Hello anthropology enthusiasts! Our next webinar, with Larissa Sandy, will be the last scheduled before we take a break for the summer. In it we’ll be exploring the struggles and livelihood of sex work in Cambodia. Before we get into Larissa’s incredible work, I’d like to take a moment to thank you all for an amazing first year of webinars. What started out as a side project– and a chance for me to talk with some of my anthropology heroes– has evolved into a vibrant experience, and it always makes me smile to see folks tuning in to our twice a month journey into anthropology. Life can be hectic, and I appreciate that you all chose to spend your time with us. We have a great schedule for the fall leading up to the Annual Meeting in Denver this year, but for now let’s dive into Larissa’s webinar:
It is very difficult for many people to understand sex work in Cambodia in terms other than trafficking, and so this webinar attempts to challenge and transform conventional thought and theory about sex work in non-Western modern settings like Cambodia.
In the webinar, I explore women’s pathways into sex work and highlight how this often begins with a series of constraints and choices that cannot be disconnected and which renders their identification as victims of trafficking or free agents highly problematic. The webinar shifts the focus of debate from very simplistic dichotomies by concentrating on descriptions of women’s lives rather than beginning with a priori assumptions (e.g. sex workers as victims enslaved in prostitution). I consider some of the difficulties surrounding the intersection of structural factors with subjective choices in sex workers’ everyday lives and analyse how Cambodia’s transitional economy and development plans shape sex working women’s trajectories into and experiences of sex work, and debt bondage in particular.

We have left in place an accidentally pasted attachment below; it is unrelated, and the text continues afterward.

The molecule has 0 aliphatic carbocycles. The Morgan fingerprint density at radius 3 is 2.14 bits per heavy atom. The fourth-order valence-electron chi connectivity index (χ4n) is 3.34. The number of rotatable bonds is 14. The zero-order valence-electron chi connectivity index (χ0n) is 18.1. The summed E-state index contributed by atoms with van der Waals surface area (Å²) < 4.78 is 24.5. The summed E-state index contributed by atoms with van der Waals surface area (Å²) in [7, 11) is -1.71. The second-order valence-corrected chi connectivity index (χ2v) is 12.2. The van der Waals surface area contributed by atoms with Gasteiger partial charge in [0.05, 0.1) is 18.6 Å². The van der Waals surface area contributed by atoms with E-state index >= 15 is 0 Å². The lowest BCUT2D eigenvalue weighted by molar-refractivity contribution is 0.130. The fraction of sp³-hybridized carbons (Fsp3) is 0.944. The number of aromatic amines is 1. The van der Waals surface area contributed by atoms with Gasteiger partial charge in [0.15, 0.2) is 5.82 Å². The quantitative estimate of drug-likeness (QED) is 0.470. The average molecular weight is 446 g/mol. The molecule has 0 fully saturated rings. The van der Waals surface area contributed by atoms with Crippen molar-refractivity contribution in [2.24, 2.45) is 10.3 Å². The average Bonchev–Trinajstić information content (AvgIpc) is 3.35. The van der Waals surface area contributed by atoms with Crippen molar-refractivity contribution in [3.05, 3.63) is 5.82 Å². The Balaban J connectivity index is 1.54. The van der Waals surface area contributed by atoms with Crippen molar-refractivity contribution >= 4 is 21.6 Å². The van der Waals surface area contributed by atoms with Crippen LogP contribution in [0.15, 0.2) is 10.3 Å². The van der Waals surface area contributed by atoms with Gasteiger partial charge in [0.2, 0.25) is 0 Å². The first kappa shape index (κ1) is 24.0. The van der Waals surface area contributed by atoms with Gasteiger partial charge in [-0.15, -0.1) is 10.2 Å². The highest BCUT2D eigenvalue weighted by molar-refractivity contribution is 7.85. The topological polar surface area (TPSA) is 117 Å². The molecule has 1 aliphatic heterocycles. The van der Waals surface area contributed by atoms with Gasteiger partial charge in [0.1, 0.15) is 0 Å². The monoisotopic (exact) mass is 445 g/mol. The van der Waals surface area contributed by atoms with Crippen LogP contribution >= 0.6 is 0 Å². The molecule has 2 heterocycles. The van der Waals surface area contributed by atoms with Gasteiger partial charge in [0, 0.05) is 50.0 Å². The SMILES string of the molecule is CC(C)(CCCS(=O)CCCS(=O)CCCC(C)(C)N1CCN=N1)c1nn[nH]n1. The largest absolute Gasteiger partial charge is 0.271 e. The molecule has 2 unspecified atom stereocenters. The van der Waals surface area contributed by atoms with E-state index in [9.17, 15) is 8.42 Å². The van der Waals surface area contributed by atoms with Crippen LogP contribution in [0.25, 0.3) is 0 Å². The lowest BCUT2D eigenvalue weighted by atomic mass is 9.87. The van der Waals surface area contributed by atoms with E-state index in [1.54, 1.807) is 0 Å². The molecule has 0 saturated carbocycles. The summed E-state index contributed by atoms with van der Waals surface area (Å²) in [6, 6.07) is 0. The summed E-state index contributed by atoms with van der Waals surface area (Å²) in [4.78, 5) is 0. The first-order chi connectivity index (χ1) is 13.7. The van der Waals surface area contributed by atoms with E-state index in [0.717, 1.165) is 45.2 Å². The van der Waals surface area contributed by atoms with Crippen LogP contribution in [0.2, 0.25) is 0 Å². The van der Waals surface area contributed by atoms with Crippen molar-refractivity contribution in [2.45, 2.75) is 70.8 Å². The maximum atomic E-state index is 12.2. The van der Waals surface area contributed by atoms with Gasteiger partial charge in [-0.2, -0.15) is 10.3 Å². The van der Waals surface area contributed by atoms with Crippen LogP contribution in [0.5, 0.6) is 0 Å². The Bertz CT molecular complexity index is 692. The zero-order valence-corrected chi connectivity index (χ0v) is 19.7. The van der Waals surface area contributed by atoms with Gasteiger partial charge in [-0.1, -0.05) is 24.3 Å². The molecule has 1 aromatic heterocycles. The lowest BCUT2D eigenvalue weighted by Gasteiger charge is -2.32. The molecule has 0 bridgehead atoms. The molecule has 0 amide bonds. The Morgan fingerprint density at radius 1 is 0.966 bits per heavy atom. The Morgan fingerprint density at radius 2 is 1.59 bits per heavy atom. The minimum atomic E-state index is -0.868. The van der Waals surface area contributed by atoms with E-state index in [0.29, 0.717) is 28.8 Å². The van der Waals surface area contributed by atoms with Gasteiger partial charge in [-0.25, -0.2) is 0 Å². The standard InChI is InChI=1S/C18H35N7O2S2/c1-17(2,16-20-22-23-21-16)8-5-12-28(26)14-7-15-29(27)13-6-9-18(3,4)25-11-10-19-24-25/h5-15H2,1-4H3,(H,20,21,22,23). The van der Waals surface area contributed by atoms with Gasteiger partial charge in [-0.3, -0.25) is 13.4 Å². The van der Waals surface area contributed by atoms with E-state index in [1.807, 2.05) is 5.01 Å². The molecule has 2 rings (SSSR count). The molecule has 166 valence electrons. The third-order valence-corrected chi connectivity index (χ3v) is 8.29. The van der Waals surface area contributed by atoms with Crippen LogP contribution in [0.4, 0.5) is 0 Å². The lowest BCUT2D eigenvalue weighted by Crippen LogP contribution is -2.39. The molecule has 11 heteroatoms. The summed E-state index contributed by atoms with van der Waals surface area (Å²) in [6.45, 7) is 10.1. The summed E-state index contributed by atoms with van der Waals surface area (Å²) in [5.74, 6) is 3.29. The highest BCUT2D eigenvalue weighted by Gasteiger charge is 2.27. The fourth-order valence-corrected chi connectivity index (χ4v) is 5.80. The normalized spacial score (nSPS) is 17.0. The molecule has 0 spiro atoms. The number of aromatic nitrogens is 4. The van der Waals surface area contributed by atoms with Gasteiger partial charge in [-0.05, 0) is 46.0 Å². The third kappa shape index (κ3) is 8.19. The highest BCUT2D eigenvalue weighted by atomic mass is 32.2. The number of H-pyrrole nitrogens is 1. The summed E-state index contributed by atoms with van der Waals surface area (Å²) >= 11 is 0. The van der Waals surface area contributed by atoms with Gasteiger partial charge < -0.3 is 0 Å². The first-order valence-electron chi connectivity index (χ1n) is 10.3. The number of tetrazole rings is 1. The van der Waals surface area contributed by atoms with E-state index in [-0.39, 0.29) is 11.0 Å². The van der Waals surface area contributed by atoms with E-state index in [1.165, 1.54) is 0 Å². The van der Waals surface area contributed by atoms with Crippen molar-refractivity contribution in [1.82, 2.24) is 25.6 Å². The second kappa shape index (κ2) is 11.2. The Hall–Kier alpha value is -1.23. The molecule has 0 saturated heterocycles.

By exploring sex work through an anthropological lens, the webinar examines women’s involvement in the sector as part of the moral and political economies of sex work. It also discusses how sex work can be understood as a rational economic choice and a vehicle through which important social and cultural obligations fulfilled as well as reflecting on the pressing need to critically re-think the trafficking/sex slavery label.
Bio: Larissa Sandy is an anthropologist at RMIT University, Melbourne (Australia) where she lectures in the Criminology program. Her research examines sex work and women’s agency; contract labour, debt bondage and other forms of unfree labour in sex work; sex worker activism; and the global politics of sex work regulation. Before joining RMIT University, Larissa was a Vice Chancellor’s Postdoctoral Fellow in Criminology at Flinders University, where her research explored the effects of human trafficking laws and interventions for male and female sex workers in Cambodia. She is author of Women and Sex Work in Cambodia: Blood, Sweat and Tears (Routledge).
Bring your questions and curiosity, and don’t forget to register beforehand! The webinar begins 2 PM Eastern Time on May 20th, looking forward to seeing you there!